Bard is Google's answer to ChatGPT from OpenAI. Sadly, the chatbot didn't get off to a great start due to a factual error in its initial demonstration.
However, with the beta version now available to the general public, Bard is demonstrating a few promising features that may challenge ChatGPT. We gave Bard a test drive, and after doing so, we narrowed down all of the wonderful ways in which it can be of use to you instead of just another generative AI chatbot.
1. User Interface
The "material design" philosophy of Google emphasizes user-friendly colors, fluid animations, and a straightforward user interface. Bard's interface reflects this philosophy as well. You can quickly switch between the light and dark modes, access a helpful FAQ, and view your previous activities.
The user interface is very neat when compared to ChatGPT and Bing Chat. You can export a response to Gmail or Google Docs after it has been output by Bard. This is especially useful if you have any desire to involve Poet for work, as it saves you the difficulty of reordering everything.
Then, there's likewise a helpful Google It button that you can use to get to research Search straight away. This feature, which is not available in the free version of ChatGPT, can be used to verify the information in Bard's responses.
2. View Other Drafts
Another clever design trick that we have not yet seen with other AI chatbots is the View Other Drafts feature. Bard automatically generates at least three responses for each prompt and displays the one it deems to be the best. However, you can quickly view the other drafts and read through them fully to decide which response is better.
Depending on the complexity of the prompt, the other drafts can be radically different. You might want to check the other drafts if you're looking for specific information or a certain style of writing.
So, with three responses for a single prompt, you can merge multiple together to produce the response that you were looking for, too. This is quicker than rewriting the prompt with more specific requirements.
3. Audio Input
You can control ChatGPT with your voice using some workarounds, but there is no native way to do so. This is one of Bard's few victories over ChatGPT. To speak a prompt, simply press the microphone button in the text field. It functions similarly to the dictation feature found in Android phones' Google Keyboard.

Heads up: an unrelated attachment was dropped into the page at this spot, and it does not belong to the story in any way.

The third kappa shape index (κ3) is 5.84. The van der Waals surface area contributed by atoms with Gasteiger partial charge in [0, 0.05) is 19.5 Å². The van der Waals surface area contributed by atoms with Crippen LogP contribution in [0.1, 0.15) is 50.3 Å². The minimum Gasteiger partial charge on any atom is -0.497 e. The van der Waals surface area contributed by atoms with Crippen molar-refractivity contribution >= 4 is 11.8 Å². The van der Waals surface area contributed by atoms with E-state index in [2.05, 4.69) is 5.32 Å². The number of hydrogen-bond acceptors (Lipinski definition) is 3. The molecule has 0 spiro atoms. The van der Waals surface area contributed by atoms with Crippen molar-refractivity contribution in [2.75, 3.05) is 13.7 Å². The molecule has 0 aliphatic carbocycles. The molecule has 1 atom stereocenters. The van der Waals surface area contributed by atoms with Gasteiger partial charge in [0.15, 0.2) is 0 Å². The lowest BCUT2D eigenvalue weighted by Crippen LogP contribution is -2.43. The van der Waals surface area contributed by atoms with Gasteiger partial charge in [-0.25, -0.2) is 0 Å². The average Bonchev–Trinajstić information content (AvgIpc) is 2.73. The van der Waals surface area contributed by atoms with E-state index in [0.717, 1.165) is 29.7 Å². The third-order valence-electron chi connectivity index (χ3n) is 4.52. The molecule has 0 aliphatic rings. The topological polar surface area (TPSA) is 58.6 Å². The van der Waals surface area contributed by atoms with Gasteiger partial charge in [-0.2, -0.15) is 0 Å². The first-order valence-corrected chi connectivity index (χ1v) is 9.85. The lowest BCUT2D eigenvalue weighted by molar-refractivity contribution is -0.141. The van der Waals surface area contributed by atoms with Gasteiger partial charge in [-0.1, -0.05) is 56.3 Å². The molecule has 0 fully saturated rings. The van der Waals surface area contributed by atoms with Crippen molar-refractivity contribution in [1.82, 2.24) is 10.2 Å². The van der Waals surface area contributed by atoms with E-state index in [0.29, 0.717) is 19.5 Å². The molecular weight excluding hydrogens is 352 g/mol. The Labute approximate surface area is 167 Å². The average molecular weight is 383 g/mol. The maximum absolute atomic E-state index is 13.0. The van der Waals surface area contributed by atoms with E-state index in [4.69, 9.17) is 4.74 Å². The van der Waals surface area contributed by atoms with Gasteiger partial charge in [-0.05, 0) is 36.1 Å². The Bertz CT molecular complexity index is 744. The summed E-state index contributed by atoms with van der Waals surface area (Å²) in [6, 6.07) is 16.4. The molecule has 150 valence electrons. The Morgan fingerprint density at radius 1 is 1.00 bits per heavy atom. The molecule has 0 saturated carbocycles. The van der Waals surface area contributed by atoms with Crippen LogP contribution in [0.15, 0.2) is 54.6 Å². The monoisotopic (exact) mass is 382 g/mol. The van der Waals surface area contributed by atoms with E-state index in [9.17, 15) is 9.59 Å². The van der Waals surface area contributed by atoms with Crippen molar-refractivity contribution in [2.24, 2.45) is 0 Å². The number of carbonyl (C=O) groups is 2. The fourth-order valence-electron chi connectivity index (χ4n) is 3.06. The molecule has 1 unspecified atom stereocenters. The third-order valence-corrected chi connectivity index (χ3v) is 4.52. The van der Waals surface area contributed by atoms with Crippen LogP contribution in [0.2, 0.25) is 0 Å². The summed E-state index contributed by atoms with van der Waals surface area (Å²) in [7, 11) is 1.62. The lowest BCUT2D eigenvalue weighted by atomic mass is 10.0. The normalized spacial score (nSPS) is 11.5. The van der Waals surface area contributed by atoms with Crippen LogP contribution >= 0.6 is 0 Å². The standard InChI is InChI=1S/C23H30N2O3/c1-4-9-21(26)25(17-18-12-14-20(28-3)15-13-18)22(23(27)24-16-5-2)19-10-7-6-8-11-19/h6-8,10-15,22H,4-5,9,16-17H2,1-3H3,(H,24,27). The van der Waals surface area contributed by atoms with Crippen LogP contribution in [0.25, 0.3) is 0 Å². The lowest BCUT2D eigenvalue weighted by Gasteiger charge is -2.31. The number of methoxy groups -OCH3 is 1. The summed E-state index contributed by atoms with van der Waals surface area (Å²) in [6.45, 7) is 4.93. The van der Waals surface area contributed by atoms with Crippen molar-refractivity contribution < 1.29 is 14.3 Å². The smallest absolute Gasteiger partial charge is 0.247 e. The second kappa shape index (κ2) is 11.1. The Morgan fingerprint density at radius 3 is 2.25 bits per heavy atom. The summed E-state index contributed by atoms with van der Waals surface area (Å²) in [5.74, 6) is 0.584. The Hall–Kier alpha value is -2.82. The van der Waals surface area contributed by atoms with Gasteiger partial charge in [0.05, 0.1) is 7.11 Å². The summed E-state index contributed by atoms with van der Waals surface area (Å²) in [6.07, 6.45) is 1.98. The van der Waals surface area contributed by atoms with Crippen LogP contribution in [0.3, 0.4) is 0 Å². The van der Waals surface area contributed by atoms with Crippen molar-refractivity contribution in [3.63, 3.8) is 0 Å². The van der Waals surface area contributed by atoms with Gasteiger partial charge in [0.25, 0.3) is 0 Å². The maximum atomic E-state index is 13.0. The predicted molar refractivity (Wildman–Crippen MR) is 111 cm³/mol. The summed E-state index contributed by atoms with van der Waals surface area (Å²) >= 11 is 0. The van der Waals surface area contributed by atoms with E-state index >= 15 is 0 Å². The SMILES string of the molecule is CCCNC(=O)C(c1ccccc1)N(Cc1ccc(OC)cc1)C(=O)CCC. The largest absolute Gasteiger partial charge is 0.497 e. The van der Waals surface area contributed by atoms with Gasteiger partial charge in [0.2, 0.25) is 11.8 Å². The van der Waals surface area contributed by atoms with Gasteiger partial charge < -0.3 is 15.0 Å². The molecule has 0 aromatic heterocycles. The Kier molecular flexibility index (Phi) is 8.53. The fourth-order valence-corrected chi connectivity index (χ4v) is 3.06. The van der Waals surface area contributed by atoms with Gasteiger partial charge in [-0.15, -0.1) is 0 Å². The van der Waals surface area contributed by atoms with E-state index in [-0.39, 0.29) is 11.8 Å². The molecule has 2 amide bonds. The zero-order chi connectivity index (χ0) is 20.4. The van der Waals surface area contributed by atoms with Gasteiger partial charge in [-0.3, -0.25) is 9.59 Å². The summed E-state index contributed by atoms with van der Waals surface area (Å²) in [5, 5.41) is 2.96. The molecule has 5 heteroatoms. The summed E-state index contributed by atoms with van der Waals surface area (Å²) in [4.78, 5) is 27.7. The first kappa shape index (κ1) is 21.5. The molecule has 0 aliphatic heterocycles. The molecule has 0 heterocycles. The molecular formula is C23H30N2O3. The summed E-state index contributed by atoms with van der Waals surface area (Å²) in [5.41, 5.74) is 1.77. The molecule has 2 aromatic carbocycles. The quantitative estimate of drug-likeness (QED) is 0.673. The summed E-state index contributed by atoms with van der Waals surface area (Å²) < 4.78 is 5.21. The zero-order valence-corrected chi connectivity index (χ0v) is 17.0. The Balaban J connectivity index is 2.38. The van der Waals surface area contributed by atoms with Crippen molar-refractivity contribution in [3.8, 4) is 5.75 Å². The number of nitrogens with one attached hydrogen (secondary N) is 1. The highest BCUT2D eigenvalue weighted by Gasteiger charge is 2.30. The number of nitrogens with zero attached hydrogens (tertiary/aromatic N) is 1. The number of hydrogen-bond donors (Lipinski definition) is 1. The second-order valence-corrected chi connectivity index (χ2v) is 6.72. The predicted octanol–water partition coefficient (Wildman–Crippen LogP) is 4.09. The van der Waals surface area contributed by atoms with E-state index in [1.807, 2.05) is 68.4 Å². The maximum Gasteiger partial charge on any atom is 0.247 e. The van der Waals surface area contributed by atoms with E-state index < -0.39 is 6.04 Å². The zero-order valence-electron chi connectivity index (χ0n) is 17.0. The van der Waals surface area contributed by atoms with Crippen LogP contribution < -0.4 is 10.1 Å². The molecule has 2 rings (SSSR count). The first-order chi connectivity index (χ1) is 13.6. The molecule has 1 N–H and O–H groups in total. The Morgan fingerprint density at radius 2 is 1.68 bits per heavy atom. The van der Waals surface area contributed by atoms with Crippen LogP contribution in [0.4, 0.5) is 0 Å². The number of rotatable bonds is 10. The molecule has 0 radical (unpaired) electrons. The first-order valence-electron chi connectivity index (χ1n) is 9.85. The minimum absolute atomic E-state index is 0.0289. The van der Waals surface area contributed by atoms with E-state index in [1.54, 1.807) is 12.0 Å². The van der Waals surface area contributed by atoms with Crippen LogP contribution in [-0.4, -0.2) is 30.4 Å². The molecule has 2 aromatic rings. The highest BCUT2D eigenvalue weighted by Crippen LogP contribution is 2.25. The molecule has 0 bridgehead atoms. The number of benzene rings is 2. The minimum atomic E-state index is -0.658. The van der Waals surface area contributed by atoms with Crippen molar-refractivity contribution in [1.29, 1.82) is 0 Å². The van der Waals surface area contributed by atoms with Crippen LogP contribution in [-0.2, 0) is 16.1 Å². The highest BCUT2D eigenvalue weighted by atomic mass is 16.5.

Additionally, this is comparable to Google Search's Search by Voice feature. Bard does an excellent job of replicating the Google Search button that is already built into the program. Although it is still a nice-to-have, this would probably be more useful on phones than on your desktop or laptop.
4. Internet Access
Google has made it easy to connect Bard to the internet, making it free. This indicates that Bard will, if necessary, access the internet on your behalf and extract pertinent information. This is very different from ChatGPT's situation, where you can only connect to the internet if you use GPT-4 and pay the $20/mo subscription.
You can use Bard and Google's internet browsing feature for as long as you need to because you can give it as many prompts as you want. In addition, unlike ChatGPT, which can only respond based on information until September 2021, it does not have a cut-off date for information.
Bard is a competitor to both Perplexity AI and Google because it can access the internet and is more of a generative AI-powered search engine. It also faces competition from Bing's artificial intelligence, which Google is attempting to combat with its Search Generative Experience, or SGE.
5. Google Search Results
Because of its high-quality results, Google Search is the most widely used search engine in the world. Users do ultimately discover what they were looking for. Thus, another way Minstrel one-ups any remaining contenders (counting Bing Talk, which is definitely not an immediate contender for this item) is by putting together its reactions with respect to research Indexed lists.
Overall, Bard's text generation is not significantly superior to ChatGPT's. However, it gets its information from websites that rank high on Google's SERP (Search Engine Results Pages), making it more trustworthy.
As such, with Minstrel, you get Google's excellent website page ordering and positioning element in addition to a chatbot summarizing the data for you.
Google Search's results are relevant to your location and context, which is one of its strengths. As a result, you won't receive hotel recommendations for San Francisco if you search for "hotels near me" in Amsterdam.
Bard shares the same circumstance. At the point when you give it admittance to your area, it tailors its reactions as needs be, giving you what you're searching for. This shows that Minstrel grasps the setting of your prompts (however not in all cases) better.
For instance, when you ask Poet for a connection to a specific item, it will give you a connection to a store that is inside your country. This feature is based on Bing's search results and is available in Bing Chat as well. Additionally, Bing Chat's responses to such inquiries are typically limited to two choices, as opposed to Bard's typically extensive responses.
Google Is Playing Its Cards Well With Bard
Google appears to be giving its rivals a run for their money by packing internet access, audio input, and location-sensitivity into an AI chatbot with a great user interface. The fact that Bard is free and can be used in any way you want is probably Google's biggest advantage right now.
It is likely that Google will also come up with a novel approach to monetization this time around, given how it monetized Search in the past without charging users directly. Again, this would go against what its rivals, such as OpenAI, are doing: charging a straightforward month to month membership to oversee costs.